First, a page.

That recommendation touched off a storm of controversy. And the FDA effectively tabled the issue, declining to move on it — until now.

In its new draft rule, the agency says it accepts existing evidence of ECT’s efficacy for adults with severe depression and proposes that devices be put in the “moderate risk” category for this group of patients.

“All of us sighed a big sigh of relief,” said Dr. Stephen Seiner, director of the psychiatric neurotherapeutics program at McLean Hospital in Belmont, Mass., which performed 10,000 ECT treatments last year — the most in the US. “It’s an important message to the medical community that ECT is safe.”

But the FDA notes it isn’t similarly convinced by the evidence of ECT’s value for patients under 18 and for those with other psychiatric illnesses. If its proposed rule stands, the agency will require manufacturers of ECT machines to launch clinical trials for these indications. It’s widely expected they will decline to do so because of the cost.

In that event, physicians would still be able to provide ECT “off label” to patients with mania, schizophrenia, catatonia, or other conditions. But insurance companies may refuse to pay. And physicians may worry about the potential for malpractice lawsuits if anything goes wrong.

Labeling ECT “high risk” for conditions other than depression will have a “chilling effect” on the therapy for thousands of terribly ill patients, most of whom have exhausted all other options, said Dr. William McDonald, a professor of psychiatry at Emory University.

Both the American Psychiatric Association and the National Alliance of Mental Illness, a leading consumer group, take issue with the FDA and say the agency should classify ECT as moderately risky for all conditions for which it is commonly used.

Shock therapy
A treatment room in the Electroconvulsive Therapy Clinic at McLean Hospital in Belmont, Mass. Kayana Szymczak for STAT

Preventing relapse

Relapse is common with ECT, and many psychiatrists recommend monthly “maintenance” sessions after an initial round of therapy — usually nine to 12 treatments over the course of three to four weeks.

But the FDA’s proposed rule doesn’t recognize maintenance ECT as of proven value or designate it moderate risk. Psychiatrists also want to change that.

Kate MacDonald, 70, of Cambridge, Mass., had maintenance therapy for over a year after she received ECT treatment for severe depression at McLean in September of 2010. Before the treatment, she had lost 40 pounds in five months and was becoming unresponsive and paranoid, she said.

After only a few treatments, she began to respond: “I could carry on a conversation again. I had some light in my eyes.”

She’s convinced ECT saved her life.

“The memories I’ve lost are almost all related to the time I was sick,” said MacDonald, who volunteers for three organizations and says she’s as happy as she’s ever been. “If someone said to me, ‘Kate, you’re [either] going to lose a whole bunch of memories or be depressed the way I was,’” she said, “I would say, ‘Take the memories.’”

Correction: A previous version of this story misspelled Kate MacDonald’s name.

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  • RE: Deirdre Oliver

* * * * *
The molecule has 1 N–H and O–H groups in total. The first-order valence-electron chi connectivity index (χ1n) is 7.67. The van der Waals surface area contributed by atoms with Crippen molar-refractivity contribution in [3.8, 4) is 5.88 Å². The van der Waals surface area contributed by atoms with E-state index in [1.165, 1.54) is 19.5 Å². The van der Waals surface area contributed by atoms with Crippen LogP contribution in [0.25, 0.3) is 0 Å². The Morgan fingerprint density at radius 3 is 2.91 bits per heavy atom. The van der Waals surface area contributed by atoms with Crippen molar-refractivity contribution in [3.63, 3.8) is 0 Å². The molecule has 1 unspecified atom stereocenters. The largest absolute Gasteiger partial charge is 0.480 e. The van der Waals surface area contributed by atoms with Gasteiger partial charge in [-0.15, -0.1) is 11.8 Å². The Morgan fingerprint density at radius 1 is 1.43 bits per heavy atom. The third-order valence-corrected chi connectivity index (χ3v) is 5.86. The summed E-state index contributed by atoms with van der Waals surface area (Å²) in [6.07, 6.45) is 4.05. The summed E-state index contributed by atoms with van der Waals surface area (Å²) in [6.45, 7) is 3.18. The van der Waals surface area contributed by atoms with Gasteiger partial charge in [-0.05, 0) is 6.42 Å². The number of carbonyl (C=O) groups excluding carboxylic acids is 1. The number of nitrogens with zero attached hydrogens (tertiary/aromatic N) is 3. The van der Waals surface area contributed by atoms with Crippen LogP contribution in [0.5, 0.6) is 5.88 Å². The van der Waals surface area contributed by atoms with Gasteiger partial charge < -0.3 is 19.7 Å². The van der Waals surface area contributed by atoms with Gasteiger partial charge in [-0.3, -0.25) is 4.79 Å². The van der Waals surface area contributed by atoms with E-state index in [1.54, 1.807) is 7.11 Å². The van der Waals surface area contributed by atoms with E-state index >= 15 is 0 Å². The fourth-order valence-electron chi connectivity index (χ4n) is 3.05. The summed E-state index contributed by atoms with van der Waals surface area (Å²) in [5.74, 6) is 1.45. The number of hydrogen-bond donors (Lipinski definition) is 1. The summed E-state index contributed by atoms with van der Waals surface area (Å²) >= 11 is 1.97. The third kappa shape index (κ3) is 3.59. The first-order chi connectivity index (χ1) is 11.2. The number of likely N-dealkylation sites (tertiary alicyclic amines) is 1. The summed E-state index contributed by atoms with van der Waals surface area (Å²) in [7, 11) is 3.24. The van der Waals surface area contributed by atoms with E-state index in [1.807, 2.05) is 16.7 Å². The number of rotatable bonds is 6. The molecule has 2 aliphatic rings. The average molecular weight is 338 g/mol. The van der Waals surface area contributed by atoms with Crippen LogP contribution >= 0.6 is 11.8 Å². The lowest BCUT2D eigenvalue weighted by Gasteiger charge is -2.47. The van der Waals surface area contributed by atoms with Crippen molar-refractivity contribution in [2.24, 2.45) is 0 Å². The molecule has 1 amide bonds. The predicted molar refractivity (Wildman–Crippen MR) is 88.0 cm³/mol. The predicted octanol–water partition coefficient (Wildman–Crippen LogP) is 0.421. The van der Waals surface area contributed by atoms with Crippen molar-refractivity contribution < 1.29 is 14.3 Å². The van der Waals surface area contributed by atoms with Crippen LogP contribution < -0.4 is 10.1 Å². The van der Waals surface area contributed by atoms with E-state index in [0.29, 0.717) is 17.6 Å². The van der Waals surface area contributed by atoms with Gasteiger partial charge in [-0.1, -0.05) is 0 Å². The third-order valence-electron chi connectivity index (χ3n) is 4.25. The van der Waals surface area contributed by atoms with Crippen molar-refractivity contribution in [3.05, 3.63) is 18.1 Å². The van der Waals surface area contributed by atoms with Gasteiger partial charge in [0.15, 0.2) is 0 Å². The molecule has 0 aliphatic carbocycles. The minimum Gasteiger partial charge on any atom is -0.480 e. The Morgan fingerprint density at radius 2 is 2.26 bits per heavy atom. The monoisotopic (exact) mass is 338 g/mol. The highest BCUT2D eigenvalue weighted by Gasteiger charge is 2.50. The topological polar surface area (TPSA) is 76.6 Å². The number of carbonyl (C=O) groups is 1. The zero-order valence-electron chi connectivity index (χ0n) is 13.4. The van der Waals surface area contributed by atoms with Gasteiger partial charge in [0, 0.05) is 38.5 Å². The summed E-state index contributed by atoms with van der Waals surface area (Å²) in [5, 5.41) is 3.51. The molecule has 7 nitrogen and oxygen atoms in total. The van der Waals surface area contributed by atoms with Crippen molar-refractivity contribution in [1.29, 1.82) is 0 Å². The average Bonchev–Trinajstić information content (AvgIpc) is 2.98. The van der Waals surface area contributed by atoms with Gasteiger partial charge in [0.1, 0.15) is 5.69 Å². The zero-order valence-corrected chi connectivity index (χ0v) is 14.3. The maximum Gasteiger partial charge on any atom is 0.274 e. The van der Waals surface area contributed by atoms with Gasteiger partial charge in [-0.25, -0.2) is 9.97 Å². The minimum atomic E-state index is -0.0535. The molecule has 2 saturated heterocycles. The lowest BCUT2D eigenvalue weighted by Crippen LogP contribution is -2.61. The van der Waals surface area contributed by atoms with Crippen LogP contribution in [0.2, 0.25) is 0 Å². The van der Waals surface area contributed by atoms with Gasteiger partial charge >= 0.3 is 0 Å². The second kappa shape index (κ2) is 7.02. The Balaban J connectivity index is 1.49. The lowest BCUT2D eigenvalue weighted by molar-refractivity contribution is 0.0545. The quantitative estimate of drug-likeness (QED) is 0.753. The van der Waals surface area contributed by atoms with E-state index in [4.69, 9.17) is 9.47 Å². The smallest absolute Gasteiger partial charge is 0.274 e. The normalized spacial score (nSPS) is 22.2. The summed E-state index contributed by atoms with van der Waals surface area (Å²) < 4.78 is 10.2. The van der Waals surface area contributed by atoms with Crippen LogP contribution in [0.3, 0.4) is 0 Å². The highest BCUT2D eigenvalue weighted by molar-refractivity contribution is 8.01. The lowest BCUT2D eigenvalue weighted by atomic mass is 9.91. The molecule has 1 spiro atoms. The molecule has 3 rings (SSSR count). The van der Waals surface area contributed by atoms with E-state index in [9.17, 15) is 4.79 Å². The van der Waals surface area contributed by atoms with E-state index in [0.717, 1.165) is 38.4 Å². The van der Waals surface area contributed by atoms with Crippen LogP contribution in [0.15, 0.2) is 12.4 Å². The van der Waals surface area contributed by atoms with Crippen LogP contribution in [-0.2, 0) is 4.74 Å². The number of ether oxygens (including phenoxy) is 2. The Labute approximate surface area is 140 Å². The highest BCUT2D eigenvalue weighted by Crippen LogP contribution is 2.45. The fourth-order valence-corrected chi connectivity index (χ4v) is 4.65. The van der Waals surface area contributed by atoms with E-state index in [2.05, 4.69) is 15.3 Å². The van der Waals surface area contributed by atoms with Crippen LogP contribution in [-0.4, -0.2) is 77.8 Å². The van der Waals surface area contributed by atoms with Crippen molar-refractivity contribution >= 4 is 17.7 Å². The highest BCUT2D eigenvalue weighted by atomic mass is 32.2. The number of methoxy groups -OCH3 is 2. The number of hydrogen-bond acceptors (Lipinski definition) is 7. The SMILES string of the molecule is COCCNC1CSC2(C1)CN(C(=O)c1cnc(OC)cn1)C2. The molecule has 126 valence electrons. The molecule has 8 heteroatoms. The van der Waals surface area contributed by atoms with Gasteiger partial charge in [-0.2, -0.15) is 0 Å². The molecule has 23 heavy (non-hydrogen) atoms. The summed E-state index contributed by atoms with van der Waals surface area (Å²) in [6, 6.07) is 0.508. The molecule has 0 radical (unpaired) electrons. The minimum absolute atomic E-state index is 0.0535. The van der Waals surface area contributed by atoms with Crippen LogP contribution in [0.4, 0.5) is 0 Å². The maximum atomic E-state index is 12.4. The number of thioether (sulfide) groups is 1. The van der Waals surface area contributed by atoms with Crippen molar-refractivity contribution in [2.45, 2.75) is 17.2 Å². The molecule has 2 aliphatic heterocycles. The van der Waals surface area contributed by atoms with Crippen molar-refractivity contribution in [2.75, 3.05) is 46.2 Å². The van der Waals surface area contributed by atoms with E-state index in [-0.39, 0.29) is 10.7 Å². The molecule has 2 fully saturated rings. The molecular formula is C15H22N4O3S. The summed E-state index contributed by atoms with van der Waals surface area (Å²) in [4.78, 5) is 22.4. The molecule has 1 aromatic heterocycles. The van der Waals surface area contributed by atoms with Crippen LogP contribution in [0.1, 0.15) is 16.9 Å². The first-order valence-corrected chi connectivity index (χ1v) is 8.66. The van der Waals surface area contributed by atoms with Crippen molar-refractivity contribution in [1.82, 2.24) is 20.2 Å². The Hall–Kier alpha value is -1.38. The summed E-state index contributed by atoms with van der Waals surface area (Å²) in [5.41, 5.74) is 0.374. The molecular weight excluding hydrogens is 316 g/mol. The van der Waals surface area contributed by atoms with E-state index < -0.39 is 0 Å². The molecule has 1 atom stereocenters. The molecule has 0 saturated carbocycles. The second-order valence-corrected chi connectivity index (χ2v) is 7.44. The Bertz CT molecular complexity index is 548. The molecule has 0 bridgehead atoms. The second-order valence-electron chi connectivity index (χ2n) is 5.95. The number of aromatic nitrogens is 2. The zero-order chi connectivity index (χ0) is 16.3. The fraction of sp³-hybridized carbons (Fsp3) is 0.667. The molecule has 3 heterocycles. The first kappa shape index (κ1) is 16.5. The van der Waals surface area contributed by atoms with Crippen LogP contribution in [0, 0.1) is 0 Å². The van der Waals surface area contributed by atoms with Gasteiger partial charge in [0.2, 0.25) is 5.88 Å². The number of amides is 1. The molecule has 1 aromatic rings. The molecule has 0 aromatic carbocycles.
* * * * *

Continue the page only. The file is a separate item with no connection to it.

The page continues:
This person says that people who disagree with her don’t know “WTF” they’re talking about. Personal experience gives me the expertise to know what I am talking about. If you have ever been so depressed that you put yourself in a coma be ODing. And ECT brought you back from that brink, don’t say I don’t know “WTF” I’m talking about, because I do.

    • Dear Jane,
      Yes, I did say that and here is a list you might like to look at explaining why I said it.
      First: If you have ever worked in a Trauma unit when head injured patients are brought in, it is common for them to say they feel fine, some, with `concussion euphoria’ are more than `fine’. They are anything from mildly happy to euphoric even though they might have no idea where they are, who they are, or what has happened to them.
      Others may be apathetic and very easily persuadable as their critical faculties have been dulled. You might say, `are you happy?’ and they might rely `yes’, then 10 minutes later you ask the same person, `are you sad? and they’ll say yes to that, too, though nothing in their circumstance has changed.
      I’ve sent many years researching this subject and don’t make claims lightly. Chats in the corridor with dazed and brain injured people is not scientific evidence. The list below is. All of it is available online.

      Read, J. & Bentall, R. (2010). The effectiveness of electroconvulsive therapy: A literature review. Epidemiologia e Psichiatria Sociale, 19, 333 ff.
      Ross, C. (2006). The sham ECT literature: Implications for consent to ECT. Ethical Human Psychology and Psychiatry, 8, 17-28.
      Sackeim, H., Prudic, J., Fuller, R., Kielp, J., Lavori, P., & Olfson, M. (2007). The cognitive effects of electroconvulsive therapy in community settings. Neuropsychopharmacology, 32, 244-255.
      Zarubenko, I., Yakolev, A., Stepanichev, M., & Gulyaeva, N. (2005). Electroconvulsive shock induces neuron death in the hippocampus: Correlation of neurodegeneration with convulsive activity. Neuroscience and Behavioral Science, 35, 715-721.
      Prudic, J., Olfson, M., Marcus, S., et al., “Effectiveness of Electroconvulsive Therapy in Community Settings,” Biological Psychiatry 2004;55:301-312. (benefit/ raised mood 30-46% people max. 10 days later 40% `improvement rate GONE – ALL will relapse within 6 months.)
      John M. Friedberg, M.D. -American Journal of Psychiatry 134:9, September 1977. Shock Treatment, Brain Damage, and Memory Loss: A Neurological Perspective
      Shock Treatment: Efficacy, Memory Loss, and Brain Damage – Psychiatry’s Don’t Look, Don’t Tell Policy Richard A. Warner Email: windwarner@msn.com
      Protesting ECT: A Moral/Existential Calling By BONNIE BURSTOW, PH.D.
      Featured Blogs Mad in America March 31, 2015
      Also check Peter Breggin & ECT online